Under Trump, We Need Movements More Than Ever

Editor’s note: This article was initially published in The Daily Gazette, Swarthmore’s online, daily newspaper founded in Fall 1996. As of Fall 2018, the DG has merged with The Phoenix. See the about page to read more about the DG.

Donald Trump’s election last month was a devastating blow to movements for social justice, but victories over the past week have given us hope. They’ve shown that when we come together and organize, we can achieve meaningful change. Last Friday, after a campus-wide walkout, tireless negotiation and planning by students and faculty, and 2000 petition signatures from students, alumni, staff, and faculty, the Board committed wholeheartedly to becoming a Sanctuary Campus. They cited Swarthmore’s “proud history of commitment to social justice, civil liberties, diversity, and the protection and inclusion of groups subjected to acts that threaten their freedom and safety.”

The Sanctuary Campus decision was a huge victory, and a crucial one, but we need to keep up the fight to ensure that our institution does everything possible to protect both our campus community and the broader world from the devastating policies of a Trump administration and a Republican Congress.  

Social justice and environmental justice are inseparable; for the board to commit to the “protection of groups subjected to acts that threaten their freedom and safety” includes not just becoming a Sanctuary Campus, but standing with the Standing Rock Sioux Tribe and every other community affected by rapidly changing weather patterns, rising sea levels, and environmental racism.

The Swarthmore community has shown a clear understanding of this; over 2300 students, faculty, and alumni have called for divestment from fossil fuels. The Board needs to lead with us and take a stand. The Board has said that they do not want to divest from fossil fuels because they believe the endowment should remain politically neutral and not be used to pursue “social objectives.” In the era of Trump, however, neutrality is no longer an option. As the fossil fuel industry actively partners with the Trump administration and threatens millions of people, the board’s neutrality is a tacit endorsement of these policies.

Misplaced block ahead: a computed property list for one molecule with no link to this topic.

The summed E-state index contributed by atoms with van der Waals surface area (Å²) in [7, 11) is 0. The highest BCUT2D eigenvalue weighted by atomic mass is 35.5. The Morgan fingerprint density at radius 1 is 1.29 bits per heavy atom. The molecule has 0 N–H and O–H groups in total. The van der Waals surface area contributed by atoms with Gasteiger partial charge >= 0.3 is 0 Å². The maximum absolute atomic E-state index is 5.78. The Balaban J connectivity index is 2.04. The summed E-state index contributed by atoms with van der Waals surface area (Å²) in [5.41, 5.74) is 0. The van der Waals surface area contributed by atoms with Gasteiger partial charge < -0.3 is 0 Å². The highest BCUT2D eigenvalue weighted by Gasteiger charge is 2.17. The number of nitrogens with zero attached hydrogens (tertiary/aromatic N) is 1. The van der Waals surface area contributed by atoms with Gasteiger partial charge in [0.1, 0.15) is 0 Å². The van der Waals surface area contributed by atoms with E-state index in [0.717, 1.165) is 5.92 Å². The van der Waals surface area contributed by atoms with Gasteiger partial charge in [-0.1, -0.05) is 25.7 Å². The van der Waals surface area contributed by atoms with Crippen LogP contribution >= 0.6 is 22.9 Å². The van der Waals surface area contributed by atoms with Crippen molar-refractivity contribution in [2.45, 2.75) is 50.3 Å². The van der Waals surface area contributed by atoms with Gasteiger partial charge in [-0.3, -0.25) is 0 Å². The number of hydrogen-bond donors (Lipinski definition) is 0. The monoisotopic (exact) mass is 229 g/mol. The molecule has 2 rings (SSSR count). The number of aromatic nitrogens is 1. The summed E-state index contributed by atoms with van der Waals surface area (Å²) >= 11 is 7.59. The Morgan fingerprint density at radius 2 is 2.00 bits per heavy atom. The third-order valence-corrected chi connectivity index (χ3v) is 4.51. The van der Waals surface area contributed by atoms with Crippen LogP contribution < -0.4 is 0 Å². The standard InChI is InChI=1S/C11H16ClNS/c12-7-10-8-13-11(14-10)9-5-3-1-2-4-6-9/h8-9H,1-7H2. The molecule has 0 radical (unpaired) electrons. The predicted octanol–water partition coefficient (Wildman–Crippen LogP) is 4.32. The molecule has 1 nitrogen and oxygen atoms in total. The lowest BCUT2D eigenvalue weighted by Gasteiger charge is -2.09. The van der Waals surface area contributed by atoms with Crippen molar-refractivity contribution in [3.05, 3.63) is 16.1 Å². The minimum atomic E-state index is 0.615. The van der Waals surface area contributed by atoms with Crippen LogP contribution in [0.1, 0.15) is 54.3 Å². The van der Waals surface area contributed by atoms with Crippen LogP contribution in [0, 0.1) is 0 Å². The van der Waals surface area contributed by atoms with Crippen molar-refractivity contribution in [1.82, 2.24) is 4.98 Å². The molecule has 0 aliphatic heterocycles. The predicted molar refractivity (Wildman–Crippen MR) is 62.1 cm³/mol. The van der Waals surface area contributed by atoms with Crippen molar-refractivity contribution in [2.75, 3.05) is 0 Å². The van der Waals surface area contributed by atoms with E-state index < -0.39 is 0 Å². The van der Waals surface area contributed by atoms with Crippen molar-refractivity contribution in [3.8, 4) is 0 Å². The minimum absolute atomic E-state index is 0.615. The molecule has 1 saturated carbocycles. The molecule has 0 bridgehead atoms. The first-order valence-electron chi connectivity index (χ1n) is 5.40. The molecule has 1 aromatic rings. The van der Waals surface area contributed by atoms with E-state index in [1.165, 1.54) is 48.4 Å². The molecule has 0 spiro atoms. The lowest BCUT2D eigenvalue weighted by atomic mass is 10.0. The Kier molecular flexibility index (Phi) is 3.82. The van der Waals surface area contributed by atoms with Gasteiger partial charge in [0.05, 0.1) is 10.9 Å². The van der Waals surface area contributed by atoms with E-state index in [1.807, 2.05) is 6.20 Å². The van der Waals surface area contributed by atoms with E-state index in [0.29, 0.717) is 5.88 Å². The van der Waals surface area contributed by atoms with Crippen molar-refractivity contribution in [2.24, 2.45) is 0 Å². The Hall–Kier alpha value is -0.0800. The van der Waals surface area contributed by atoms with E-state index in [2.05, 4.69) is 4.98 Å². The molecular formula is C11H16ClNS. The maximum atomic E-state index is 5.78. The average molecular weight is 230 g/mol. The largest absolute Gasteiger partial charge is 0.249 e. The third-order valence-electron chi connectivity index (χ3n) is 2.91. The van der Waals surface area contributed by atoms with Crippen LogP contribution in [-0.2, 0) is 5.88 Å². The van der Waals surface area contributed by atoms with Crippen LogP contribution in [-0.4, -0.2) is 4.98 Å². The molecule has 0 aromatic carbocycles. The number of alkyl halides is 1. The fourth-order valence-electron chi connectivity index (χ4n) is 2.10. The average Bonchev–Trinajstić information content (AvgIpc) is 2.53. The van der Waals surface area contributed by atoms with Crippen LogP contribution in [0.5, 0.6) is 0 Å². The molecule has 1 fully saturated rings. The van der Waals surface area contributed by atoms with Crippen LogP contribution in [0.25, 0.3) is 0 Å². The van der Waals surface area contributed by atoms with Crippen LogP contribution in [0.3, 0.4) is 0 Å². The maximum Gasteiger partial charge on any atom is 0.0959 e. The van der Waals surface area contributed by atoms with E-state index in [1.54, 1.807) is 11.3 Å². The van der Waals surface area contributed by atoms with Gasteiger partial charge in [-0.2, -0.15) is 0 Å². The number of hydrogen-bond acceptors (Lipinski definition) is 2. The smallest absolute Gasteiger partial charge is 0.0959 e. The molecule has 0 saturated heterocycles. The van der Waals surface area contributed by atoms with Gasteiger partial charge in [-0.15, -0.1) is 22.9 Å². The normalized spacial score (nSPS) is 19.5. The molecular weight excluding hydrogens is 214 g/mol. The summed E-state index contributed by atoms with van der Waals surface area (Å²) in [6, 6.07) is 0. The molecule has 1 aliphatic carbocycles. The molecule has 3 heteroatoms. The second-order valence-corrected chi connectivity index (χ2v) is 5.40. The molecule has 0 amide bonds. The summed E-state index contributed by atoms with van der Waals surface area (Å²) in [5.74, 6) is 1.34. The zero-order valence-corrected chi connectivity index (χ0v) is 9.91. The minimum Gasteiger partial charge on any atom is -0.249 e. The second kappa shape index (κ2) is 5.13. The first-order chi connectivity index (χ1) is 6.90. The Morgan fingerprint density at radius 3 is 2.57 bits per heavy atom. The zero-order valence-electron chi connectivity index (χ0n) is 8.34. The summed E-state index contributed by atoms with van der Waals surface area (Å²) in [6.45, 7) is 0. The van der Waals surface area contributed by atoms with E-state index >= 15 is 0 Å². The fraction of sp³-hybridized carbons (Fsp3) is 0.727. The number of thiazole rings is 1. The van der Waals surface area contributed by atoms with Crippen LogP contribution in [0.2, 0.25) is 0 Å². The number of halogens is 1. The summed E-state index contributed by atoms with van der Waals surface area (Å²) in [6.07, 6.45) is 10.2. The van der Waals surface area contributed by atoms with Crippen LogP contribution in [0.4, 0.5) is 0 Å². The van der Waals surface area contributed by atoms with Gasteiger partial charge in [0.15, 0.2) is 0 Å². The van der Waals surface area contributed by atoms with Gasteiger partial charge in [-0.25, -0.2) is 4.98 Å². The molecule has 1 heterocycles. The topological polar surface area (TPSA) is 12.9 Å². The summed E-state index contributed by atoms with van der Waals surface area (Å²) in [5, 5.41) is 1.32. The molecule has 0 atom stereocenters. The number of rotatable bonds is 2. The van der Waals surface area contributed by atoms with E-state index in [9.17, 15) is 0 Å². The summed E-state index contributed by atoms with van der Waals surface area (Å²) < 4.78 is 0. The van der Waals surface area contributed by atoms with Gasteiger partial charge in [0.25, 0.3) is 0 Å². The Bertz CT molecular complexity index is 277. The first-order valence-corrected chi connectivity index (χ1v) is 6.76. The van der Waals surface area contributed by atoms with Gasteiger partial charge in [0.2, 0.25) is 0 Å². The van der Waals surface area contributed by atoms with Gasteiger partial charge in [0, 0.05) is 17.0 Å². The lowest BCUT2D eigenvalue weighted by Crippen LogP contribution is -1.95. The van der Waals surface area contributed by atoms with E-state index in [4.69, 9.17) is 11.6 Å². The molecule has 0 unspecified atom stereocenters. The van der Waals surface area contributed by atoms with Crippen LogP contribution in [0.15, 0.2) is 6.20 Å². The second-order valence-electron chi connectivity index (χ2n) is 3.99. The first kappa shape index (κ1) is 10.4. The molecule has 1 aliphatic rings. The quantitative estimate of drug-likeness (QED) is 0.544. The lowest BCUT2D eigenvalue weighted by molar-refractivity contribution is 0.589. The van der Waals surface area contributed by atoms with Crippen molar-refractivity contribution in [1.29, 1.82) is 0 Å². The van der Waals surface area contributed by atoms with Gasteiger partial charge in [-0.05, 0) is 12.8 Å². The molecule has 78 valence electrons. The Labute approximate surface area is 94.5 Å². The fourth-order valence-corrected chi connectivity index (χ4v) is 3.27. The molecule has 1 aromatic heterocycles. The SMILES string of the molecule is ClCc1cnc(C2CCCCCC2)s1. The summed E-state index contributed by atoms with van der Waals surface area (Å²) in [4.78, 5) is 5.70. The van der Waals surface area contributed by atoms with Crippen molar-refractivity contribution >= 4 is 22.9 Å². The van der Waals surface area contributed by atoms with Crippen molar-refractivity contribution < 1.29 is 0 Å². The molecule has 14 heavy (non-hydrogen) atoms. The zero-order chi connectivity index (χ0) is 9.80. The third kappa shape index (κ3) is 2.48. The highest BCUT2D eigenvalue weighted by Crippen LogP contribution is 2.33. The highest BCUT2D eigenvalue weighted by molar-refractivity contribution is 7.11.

The past few weeks have shown us exactly how dangerous Trump’s administration will be for our communities and our planet. From Trump’s blatant climate denialism to his threats to re-authorize the Keystone XL and Dakota Access pipelines, Trump threatens to undermine essential climate action in a time when it needs to accelerate. His actions will threaten literally millions of people around the world, particularly those living in low-income communities, communities of color, and throughout the Global South that hold little responsibility for greenhouse gas emissions. He and Congressional Republicans will likely move forward with bills to cut Environmental Protection Agency (EPA) funding by one-third, and to block all regulations on coal pollution, oil spills, and pesticide spraying. Trump’s administration will undermine Obama’s Clean Power Plan, likely by ruling that greenhouse gasses do not fall under the regulations of the Clean Air Act. He has already appointed lifelong climate denier and fossil fuel industry spokesperson Myron Ebell to the head of the EPA. Perhaps most terrifying is the fact that the US will certainly pull out of the Paris Climate Accords, which could undermine the world’s last attempt at a global strategy to prevent runaway climate change.

It is clear that we cannot sit back and wait for the federal government to take action on climate or hope that Trump and Republicans do not take too drastic of action. If we do, the consequences will be disastrous and will impact marginalized communities across the globe. We need to organize and resist these policies, along with the GOP’s other policies, at every level. In this context, it is more important than ever that we take action as part of a broad, powerful movement to stand up against Trump’s agenda of climate denialism and hate. This means that we must join in with movements taking action in the streets, as well as organize here to ensure our institution is taking stands for social justice.